Humidify low flow oxygen? - page 2
by RunningWithScissors | 5,682 Views | 25 Comments
This subject has not been addressed here for several years; there have been several published studies showing no benefit to applying humidification to flow rates less than 5L/min on the nasal cannula; however, I notice that, at... Read More
- 0Feb 21, '07 by RunningWithScissorsHere are 2 of the links to the evidence against humidification (wow, now I see why it is so hard to change practice habits!!!)
[Is it necessary to humidify inhaled low-flow oxygen or low-concentration oxygen?]
To the above RRT poster, please note an excerpt from the abstract:
"in Europe and North America, oxygen is not humidified as long as the oxygen flow is less than 4-5 L/min, according to the guidelines for oxygen therapy announced by the ACCP-NHLBI in 1984 and by AARC in 1992.
Subjective effects of humidification of oxygen for delivery by nasal cannula. A prospective study.
http://www.ncbi.nlm.nih.gov/entrez/q...&dopt=AbstractLast edit by RunningWithScissors on Feb 21, '07
- 0Feb 21, '07 by AliRaeI don't know if our adult hospital does it, but we humidify everything in our children's hospital- even as little as 0.25 litres. That being said, I'm going to go back and read those articles now. Thanks! =)
EDIT: Okay, so I couldn't get to the articles themselves, but I was interested in something that seemed contradictory in the first abstract. It seemed that the researchers were suggesting an increase in the overall humidity of the room as compensation for dryness from the O2. Then, in the last sentence, they stated that the humidity in the room was sufficient. Is this point clearer in the article itself? We have no control over the humidity of our rooms, so if that were the basis for not humidifying O2 via NC, I would just keep on hooking up my bubblers.Last edit by AliRae on Feb 21, '07 : Reason: more info
- 0Feb 23, '07 by KIANThe only benefit to humidify low flow oxygen would be the subjective one by the patient. "It doesn't feel as dry with it on". I do not know if studies would show an increase in nosocomial infections in patients who use bubble humidifiers or not. The bubble humidifiers would be an extra cost to the hospital. If it makes a patient feel better and doesn't hurt them, I guess the only question would be is it "worth" it. I think this would be a small price to pay for someones comfort.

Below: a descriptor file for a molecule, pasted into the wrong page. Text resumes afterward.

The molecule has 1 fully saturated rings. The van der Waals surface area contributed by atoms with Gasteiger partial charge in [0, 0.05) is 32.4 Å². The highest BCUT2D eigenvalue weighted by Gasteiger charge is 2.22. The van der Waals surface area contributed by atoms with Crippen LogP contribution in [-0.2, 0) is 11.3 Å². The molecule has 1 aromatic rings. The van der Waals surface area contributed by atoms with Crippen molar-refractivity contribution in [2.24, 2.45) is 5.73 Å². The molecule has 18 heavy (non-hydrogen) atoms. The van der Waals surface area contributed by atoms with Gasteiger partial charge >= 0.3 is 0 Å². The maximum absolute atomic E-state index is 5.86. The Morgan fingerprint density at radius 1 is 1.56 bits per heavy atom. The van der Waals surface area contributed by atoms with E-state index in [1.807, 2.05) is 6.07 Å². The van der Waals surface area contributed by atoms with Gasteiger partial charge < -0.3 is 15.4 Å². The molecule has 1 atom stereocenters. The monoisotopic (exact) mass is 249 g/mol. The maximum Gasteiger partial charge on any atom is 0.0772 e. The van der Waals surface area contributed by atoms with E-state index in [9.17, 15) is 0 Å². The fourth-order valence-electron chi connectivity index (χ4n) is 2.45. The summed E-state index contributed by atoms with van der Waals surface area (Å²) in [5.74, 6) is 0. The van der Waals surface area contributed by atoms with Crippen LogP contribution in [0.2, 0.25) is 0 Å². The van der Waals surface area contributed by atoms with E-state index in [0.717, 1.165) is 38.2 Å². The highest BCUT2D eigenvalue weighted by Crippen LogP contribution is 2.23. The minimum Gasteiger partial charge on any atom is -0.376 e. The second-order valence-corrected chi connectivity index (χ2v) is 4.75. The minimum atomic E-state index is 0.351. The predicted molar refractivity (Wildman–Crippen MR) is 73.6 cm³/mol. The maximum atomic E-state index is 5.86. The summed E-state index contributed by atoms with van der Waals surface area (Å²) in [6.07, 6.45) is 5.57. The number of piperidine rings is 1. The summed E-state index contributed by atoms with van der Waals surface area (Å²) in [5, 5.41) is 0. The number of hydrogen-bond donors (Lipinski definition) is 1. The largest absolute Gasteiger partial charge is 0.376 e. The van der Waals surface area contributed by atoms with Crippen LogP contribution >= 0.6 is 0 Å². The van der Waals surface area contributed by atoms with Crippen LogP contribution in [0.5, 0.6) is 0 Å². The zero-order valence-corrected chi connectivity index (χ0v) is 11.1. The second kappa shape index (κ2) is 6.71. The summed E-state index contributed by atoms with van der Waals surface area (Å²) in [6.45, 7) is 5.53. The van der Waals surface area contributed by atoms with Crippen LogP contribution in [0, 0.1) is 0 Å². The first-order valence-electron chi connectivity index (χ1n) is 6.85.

- 0I was on 4LPM during most of my stay and humidification gets MY vote -I have bad sinuses to begin with, and the dry air is murder on 'em. NATURAL air is humidified. And I can't argue against Aviators' comments either.
If I have a patient on continuous O2, even low-flow, I request a humidification unit from Respiratory.
- 0Feb 23, '07 by AliRaeQuote from RunningWithScissorsThanks ... will do! (I think I can actually get a code from my work to get on that whole system ... I need to look into that.)Ali, click on the "related articles" link on the right of the abstracts for more pediatric related articles, I think you will find them useful!
- 0Feb 23, '07 by KellieNurse06I was reading this discussion and wow....very interesting indeed!
I also have found....I don't know if anyone else has noticed......
humidified oxygen tends to be dispersed into a lower concentration as well due to the moisture than what it actually is set at....so some patients tend to have lower 02 readings than when on straight dry oxygen........and people have argued with me on length of 02 tubing as well affecting the readings/amount being absorbed.....I have personally seen both of these effect 02 saturation readings.
I have heard the old ...."1L is 1L" when I asked respiratory people this...and I beg to differ on it......... actuallymy daughter is on 02 as a matter of fact and if she is on humidified 02...her sats drop ......put her on dry 02 they stay up.......it's really strange...but I have noticed this occasionally on other people as well ...so I know it's not me .......has anyone else ever seen this??????? Just curious.....
- 0can't say I've ever seen that. I'd make sure that condensation hadn't pooled in the hose or tube to the point that it was restricting airflow, but otherwise 1L should truly be 1L -the flowmeter (little marble) should read what is actually flowing INTO the humidification unit -it doesn't read the output, only whats coming out of the wall into the tube or bottle. So if you're seeing 2L, and you aren't GETTING 2L, then check your connections because you're losing air somewhere. But if air is flowing 2lpm, then 2lpm is what you're getting. Sat drops don't make sense if you're getting the same amount of air at the end of the cannula. I'd be willing to bet that the humidifier isn't connected tighly to the O2, and possibly the air hose (cannula) isn't connected tightly to the output on the humidifier.
The ONLY way your argument should hold water (2L isn't really 2L) would be if you were measuring the output from the humidifier instead of whats going INTO it. The reasons THAT would read higher than true is becuse the humidified air would be denser than non-humidified air, and that would affect the given measurement -but since you measure the flow before the bottle, that is not the case.
- 0good lord, just what good is a half a liter per minute? Is that a joke?
Good point on the portable O2. My grandfather had O2 at home -a big M tank for 'emergency' (when power failed) that had a humidifier on it, and his usual o2 generator that ran on house power which had a humidifier on it (though he never seemed to get the idea that you have to change the water in the thing, and keep it CLEAN -preferably with distilled water, and change out the unit itself. I'd have loved to have taken a culture sample from that thing.